While there might be benefits from effectively building something from the ground up – Shenzhen, for example, has gone from having a population of around 30,000 in 1979 to more than ten million today – more historical cities aren’t necessarily at a disadvantage. “In London we have some interesting constraints,” says Ms Clack. “But some of them also bring opportunity.”
One of the main tools would-be smart cities have at their disposal is data. But the way in which it’s used needs to evolve, according to Andrew Collinge, smart city lead for the Greater London Authority (GLA). “We go nowhere without a mature approach to city data,” he says.
“In the past we tended to focus on ‘open data’, but that only gets us so far towards our ambitions. I want us to consider using less data, but data with strongly predetermined uses. So rather than fishing in a data lake, I’d prefer to have a data puddle in which it’s much easier to catch something.”
It might be necessary to make certain tranches of data available to certain organisations, Mr Collinge adds. Although he acknowledges how concerns about privacy and competition need to be carefully considered.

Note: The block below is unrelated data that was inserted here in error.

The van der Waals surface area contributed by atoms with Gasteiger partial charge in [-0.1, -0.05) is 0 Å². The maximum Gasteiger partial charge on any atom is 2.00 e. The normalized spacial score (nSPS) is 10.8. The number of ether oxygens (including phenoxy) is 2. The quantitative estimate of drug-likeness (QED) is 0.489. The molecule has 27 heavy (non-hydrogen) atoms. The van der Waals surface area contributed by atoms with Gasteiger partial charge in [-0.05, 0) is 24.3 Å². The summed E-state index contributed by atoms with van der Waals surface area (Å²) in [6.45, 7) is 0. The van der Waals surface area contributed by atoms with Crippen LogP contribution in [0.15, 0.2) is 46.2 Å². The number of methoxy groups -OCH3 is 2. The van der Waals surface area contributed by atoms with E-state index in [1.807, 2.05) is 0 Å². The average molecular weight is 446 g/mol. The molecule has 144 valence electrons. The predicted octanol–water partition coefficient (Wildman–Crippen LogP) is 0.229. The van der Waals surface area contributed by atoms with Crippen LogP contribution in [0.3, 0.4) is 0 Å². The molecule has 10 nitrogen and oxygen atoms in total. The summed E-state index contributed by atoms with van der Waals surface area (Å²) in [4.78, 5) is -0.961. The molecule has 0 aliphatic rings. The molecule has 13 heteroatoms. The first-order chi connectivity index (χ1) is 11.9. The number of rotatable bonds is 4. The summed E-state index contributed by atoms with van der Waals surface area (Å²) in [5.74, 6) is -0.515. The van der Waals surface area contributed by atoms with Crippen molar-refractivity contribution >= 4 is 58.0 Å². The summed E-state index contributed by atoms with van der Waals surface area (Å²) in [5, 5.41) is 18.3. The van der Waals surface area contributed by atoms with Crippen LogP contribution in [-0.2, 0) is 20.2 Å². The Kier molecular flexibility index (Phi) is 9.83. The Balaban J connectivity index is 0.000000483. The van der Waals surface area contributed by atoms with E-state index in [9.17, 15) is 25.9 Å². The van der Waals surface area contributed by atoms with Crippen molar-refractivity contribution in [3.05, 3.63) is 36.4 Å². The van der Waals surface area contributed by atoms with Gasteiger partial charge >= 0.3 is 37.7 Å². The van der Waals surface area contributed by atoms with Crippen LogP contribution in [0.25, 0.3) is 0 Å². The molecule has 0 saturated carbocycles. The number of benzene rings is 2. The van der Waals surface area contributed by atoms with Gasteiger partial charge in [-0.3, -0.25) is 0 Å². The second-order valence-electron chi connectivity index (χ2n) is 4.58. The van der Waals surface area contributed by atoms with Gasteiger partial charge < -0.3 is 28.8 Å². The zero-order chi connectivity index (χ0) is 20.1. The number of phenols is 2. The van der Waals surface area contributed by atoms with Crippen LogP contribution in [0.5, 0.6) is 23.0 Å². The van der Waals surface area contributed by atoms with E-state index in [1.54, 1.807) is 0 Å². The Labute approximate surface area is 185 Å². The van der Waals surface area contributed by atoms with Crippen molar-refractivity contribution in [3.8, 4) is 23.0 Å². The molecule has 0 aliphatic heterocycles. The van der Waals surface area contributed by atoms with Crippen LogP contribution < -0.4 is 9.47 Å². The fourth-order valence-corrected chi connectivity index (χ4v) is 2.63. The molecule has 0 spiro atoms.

Regular changes of leadership and political plurality make long-termism more difficult
“One of the key measures of success is that it’s linked to political priority,” says Mr Collinge, whose role includes oversight of the newly established London Office of Data Analytics. But the tendency for discrete groups of people to have separate discussions about data, or technology, policy or politics is too prevalent for his liking. “We have to connect those things,” he says.
Mr Collinge says his office has a two-way relationship with the London mayor’s. Suggestions about projects and policy pass in both directions, and this way of working has already helped to apply data analysis to the issue of rogue landlords and multiple occupancy.